28 April 2006

Takes a beating...

2nd Week of Easter 2006 (F): Acts 5.34-42; John 6.1-15
Fr. Philip N. Powell, OP
St Albert the Great Priory and Church of the Incarnation

Hearing the account of the apostles before the Sanhedrin in Acts this morning, I just couldn’t help thinking of the old Timex watch commericals: “They take a beating and keep on ticking!” If that’s too irreverent for a homily, I apologize. But I just have to think that the apostles, filled to the brim with the joy of the Lord, might chuckle as well, seeing in the dark humor of their predictament—the ripping sting of the scourge—the powerful effects of the Father’s favor. Here, between the Resurrection and the Coming of the Holy Spirit, do we see the powerful effects of the Father’s favor in our lives?

Here we are between Easter and Pentecost and we find ourselves pushed by the elation of the Resurrection and pulled by the expectation of the coming of the Holy Spirit—the joy of Christ’s defeat of death by emptying the tomb and the hope, the sure promise, of the help of God’s Spirit. To be delighted in the Lord and expectant of his coming again seems to me to be the perfecting recipe for holiness, the formula for feeding our growing right-relationship with God. We are at once convinced of his historical resurrection, the actual emptying of his tomb on Easter morning, and we are hopeful, expectant, sure of the coming arrival of the Holy Spirit at Pentecost.

Living faithfully, flourishing in this between-time, this between-place graces us, gathers us up with Christ, raises us to the Father, offers us to Him in sacrifice, to be made holy and pure, and set aside, preserved to receive his sanctifying Spirit—the Love of the Father and Son for one another, the Love that creates, redeems, and blesses; the Love that washes dirty feet, surrenders to unjust authority, suffers a bloody beating; the Love that carries a cross to the city dump, takes nails in hands and feet, and dies, accepting, willing, freely, and for us; the Love that death cannot contain, cannot corrupt; the Love that returns to the Father—blood returning to the heart, breath to the lungs.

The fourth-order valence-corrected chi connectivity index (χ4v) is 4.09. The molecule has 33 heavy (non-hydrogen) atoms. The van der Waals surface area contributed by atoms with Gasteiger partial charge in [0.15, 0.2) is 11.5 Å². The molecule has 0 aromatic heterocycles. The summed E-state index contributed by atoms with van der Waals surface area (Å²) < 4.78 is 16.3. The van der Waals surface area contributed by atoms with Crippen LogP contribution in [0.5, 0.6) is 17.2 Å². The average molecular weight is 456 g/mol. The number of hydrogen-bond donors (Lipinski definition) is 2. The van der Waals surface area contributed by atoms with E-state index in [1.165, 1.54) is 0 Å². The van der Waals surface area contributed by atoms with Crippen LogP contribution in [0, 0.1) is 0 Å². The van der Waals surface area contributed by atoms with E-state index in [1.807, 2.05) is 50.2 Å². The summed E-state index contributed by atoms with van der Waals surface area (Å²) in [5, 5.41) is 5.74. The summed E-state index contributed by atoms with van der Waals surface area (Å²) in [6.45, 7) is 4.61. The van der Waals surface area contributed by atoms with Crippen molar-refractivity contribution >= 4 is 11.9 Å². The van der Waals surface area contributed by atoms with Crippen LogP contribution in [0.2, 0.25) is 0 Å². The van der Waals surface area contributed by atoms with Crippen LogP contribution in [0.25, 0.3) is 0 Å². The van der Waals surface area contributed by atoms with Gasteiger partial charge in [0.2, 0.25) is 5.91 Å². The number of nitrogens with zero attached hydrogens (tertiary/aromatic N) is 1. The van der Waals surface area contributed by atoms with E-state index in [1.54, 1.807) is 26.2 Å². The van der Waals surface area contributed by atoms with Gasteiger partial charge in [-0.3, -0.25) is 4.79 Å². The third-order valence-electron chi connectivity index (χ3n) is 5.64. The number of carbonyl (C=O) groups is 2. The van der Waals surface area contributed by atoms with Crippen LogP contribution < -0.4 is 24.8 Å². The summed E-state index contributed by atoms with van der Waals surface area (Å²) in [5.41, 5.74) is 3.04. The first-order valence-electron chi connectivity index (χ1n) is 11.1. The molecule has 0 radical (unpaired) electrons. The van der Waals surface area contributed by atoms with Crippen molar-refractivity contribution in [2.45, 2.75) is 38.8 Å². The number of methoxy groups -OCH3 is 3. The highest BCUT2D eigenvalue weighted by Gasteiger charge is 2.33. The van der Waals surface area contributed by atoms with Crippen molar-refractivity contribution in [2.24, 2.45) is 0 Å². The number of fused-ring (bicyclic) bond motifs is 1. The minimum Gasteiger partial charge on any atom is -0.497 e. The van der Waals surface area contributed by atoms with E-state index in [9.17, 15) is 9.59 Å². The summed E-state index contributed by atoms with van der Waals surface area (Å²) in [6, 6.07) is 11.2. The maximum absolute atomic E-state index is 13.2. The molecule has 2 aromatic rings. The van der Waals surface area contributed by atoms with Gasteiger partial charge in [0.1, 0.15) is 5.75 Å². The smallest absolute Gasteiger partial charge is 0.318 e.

With this love heavy in our hearts, with hearts weighed in the exceeding good will of the Father, we are pushed by the Resurrection and pulled by Pentecost, but do we see the powerful effects of the Father’s favor in our lives? Those eating the barley loaves and the fish with Jesus and his astonished disciples saw the wealth of God’s grace, His limitless favor. The apostles, bloody again from another beating, saw the wealth of God’s grace, the honor done them—to be found worthy to suffer for His name.

What grace astonishes your life? What honor do you receive for His sake? What blessings find their way to your work of perfecting holiness? If your righteousness, your right-relationship with the Father, is a merely human work, a work of your will discordant with the Father’s will for you, your perfection “will destroy itself.” If your work at perfecting holiness accords with the Father’s will, it will be invincible, undefeated even in death.

This time, this place between the Empty Tomb of Easter and the Mighty Rushing Wind of Pentecost is the time and place to ask yourself: do I see the Father’s favor in my life? Have I made my life a constant prayer of gratitude?

Can I take a beating and keep on ticking?


  1. I think "they took a licking, and kept on ticking" :)
    Great reflection, Father, thanks.

  2. Ladyhatton,

    Yea, I know it's "licking" and not "beating," but I just liked the sound of "beating" better. "Licking" sounded too casual given what happened to them.

    Thanks for stopping by!

    Fr. Philip

  3. I couldn't believe no one laughed at your joke! I had to resort to extreme meausres to keep from making a fool of myself. Thanks.

  4. Whiskey,

    No accounting for tastes in humor...but I'm glad you found it funny!

    Fr. Philip